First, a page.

The Bactra Review: Occasional and eclectic book reviews by Cosma Shalizi   71


by Greg Bear

New York: Tor, 1997

De nos fabula

In 1990, Greg Bear wrote Queen of Angels, an excellent novel about crime, punishment, the nature of consciousness, voodoo, awful Third World military dictatorships, neuropsychiatry and temp agencies; also the hoopla surrounding the arrival of the year 2048, the ``binary millennium.'' It was serious and exciting and successful on all counts; it's a tribute to Bear's basic tough-mindedness and competence as an author that, despite very plainly having assimilated a lot of Jung, he used it and not the other way around.

/ (pronounced ``Slant'') is a sequel of sorts to Queen of Angels, set in the same world a few years further along, with some of the same characters --- the policewoman Mary Choi, Martin Burke the psychotherapist, Jill the artificial intelligence, all trying to put their lives back together after the shocks of the previous book. But there are many other characters, and Choi, Burke and Jill account for at most half of the entangled narrative threads of /, all of which come together at a cryogenic necropolis in the remote, isolationist and retrograde backwater of Green Idaho, called (Jung again) Omphalos. Like Queen of Angels it fuses a novel of action with a novel of ideas: I like the action better this time, and the intellectual part veers off in a very different direction.

In this world (which is probably also that of Bear's Heads and Moving Mars), truly effective, neurological psychotherapy, called simply ``therapy,'' based on micromechanical and chemical intervention in the limbic system, is not only wide-spread but is very nearly mandatory for all but ``high naturals.'' At the most superficial level, / is a stay-up-til-you-finish thriller about a nefarious conspiracy provoking an epidemic break-down in this therapy. (Most of the characters don't realize this, but the reader does, by about page fifty, so that's not a spoiler.) There's virtual reality, high-tech weaponry, conspirators plotting in the shadows, and a really gruesome murder mystery (well, it squicked me at any rate), in short, all the things which make airport or supermarket novels enjoyable: and in fact / showed up at my supermarket as soon as it came out in paperback.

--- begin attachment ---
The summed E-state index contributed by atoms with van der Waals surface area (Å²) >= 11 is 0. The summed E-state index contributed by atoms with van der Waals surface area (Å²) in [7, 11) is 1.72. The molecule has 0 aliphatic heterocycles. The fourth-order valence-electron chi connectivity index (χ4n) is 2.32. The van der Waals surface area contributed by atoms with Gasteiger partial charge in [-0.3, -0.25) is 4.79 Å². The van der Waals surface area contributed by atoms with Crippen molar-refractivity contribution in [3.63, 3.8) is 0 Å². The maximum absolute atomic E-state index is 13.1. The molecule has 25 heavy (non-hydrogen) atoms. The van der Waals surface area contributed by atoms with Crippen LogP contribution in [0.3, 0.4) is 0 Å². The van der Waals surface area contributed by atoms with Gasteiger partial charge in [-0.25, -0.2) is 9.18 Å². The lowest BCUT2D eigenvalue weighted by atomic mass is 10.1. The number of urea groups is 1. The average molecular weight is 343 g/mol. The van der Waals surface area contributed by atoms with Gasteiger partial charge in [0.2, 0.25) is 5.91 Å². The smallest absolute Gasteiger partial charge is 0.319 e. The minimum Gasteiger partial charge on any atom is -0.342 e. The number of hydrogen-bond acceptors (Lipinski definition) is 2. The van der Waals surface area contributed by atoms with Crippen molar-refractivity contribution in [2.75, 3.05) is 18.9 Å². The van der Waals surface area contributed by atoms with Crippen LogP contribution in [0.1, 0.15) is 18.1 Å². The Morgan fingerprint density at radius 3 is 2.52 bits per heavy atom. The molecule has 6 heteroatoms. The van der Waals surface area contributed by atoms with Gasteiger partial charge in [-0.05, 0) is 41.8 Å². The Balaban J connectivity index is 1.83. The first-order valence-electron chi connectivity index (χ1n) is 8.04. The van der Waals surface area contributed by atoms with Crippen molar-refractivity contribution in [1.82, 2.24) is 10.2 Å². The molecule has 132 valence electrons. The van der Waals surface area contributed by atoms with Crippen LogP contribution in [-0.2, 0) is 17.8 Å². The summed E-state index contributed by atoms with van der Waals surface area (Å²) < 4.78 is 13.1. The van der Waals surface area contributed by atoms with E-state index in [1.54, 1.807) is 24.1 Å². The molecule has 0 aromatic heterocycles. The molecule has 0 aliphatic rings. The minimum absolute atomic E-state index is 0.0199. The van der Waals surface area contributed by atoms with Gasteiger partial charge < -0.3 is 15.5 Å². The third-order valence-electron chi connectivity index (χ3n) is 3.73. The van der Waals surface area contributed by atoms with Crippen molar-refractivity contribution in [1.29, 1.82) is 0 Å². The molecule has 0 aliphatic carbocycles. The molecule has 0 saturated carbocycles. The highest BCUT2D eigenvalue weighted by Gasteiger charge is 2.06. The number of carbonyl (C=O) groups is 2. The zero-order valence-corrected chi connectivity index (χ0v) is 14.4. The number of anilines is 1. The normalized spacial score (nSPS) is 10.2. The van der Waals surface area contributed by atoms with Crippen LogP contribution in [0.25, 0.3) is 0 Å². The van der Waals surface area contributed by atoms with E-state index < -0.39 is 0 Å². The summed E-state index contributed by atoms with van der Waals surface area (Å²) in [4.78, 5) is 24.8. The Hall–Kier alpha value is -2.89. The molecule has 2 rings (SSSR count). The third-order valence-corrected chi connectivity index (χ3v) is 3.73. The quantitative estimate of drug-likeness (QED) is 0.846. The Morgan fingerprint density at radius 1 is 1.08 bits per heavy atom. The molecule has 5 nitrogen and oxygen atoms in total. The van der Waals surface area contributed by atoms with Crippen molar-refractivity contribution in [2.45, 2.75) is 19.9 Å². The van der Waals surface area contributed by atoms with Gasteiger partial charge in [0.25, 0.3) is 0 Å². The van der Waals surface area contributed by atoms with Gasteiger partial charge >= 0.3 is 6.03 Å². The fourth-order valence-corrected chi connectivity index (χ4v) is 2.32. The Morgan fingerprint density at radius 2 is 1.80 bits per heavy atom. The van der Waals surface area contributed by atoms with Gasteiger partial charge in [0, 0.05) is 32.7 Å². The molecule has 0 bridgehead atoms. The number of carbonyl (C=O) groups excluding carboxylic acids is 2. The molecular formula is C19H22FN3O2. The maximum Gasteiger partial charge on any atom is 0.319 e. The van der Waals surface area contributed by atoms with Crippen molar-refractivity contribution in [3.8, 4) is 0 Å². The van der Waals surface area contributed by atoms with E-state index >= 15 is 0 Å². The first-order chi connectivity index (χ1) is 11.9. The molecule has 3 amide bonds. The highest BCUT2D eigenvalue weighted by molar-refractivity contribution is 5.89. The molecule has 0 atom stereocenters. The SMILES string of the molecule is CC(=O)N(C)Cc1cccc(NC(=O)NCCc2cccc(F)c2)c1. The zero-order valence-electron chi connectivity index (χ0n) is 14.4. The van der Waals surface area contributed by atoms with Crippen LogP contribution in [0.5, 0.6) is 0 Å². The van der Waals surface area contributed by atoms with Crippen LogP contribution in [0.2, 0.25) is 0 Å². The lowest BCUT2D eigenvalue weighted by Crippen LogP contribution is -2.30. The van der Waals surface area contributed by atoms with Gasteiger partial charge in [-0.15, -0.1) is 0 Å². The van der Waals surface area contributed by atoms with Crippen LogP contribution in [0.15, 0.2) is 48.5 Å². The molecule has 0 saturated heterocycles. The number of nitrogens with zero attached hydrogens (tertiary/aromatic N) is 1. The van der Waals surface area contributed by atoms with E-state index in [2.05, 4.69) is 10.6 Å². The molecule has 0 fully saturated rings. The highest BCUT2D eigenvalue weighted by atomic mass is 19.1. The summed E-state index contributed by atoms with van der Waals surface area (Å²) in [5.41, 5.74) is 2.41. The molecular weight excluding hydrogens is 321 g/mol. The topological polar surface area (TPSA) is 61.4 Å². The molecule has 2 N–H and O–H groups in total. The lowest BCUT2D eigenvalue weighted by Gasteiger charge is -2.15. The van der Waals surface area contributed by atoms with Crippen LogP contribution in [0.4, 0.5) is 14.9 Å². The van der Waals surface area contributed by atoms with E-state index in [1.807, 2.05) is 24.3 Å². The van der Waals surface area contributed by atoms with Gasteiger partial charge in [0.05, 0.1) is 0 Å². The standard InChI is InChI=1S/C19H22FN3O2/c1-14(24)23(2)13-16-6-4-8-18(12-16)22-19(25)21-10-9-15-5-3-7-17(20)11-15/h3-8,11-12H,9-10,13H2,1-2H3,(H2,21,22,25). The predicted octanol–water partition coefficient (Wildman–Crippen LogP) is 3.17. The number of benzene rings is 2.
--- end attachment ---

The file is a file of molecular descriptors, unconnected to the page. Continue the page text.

A deeper look shows us that the Greg Bear who destroyed the Earth while humanity watched helplessly in Forge of God, the man who wrote that we now live in a world so monstrous it goes past sin into necessity, is alive and well and living outside Seattle. For instance: the cheap and stock response to the idea of something like therapy is to protest that it would snuff out some ``essential human spark.'' Bear will have nothing to do with such cliches and works with the assumption that it would genuinely make people better. If Bear had written / earlier in his career, it would've been dominated by a single Big Idea like that one. Now he's juggling a host of related Big Ideas at once, while balancing a gripping plot on his nose: family, forced-fed progress and its equally stultifying rejection, neuropsychiatry, conservative hypocrisy, emergent computation, sex, the future of the information economy, bacterial conjugation, our insatiable thirst for fiction, biotechnology and nanotechnology, our preference for entertainment over reality, serious bodily transformations, lust for power, technolibertarian idiocy, the path from Ayn Rand to de Sade. Readers should perhaps be warned that almost the first thing they'll encounter is a set piece on the subject which squats at the confluence of most of these themes, namely pornography. It's extremely funny and, as a view from inside the head of a porn actress who was once ``heat made flesh,'' ultimately rather melancholy.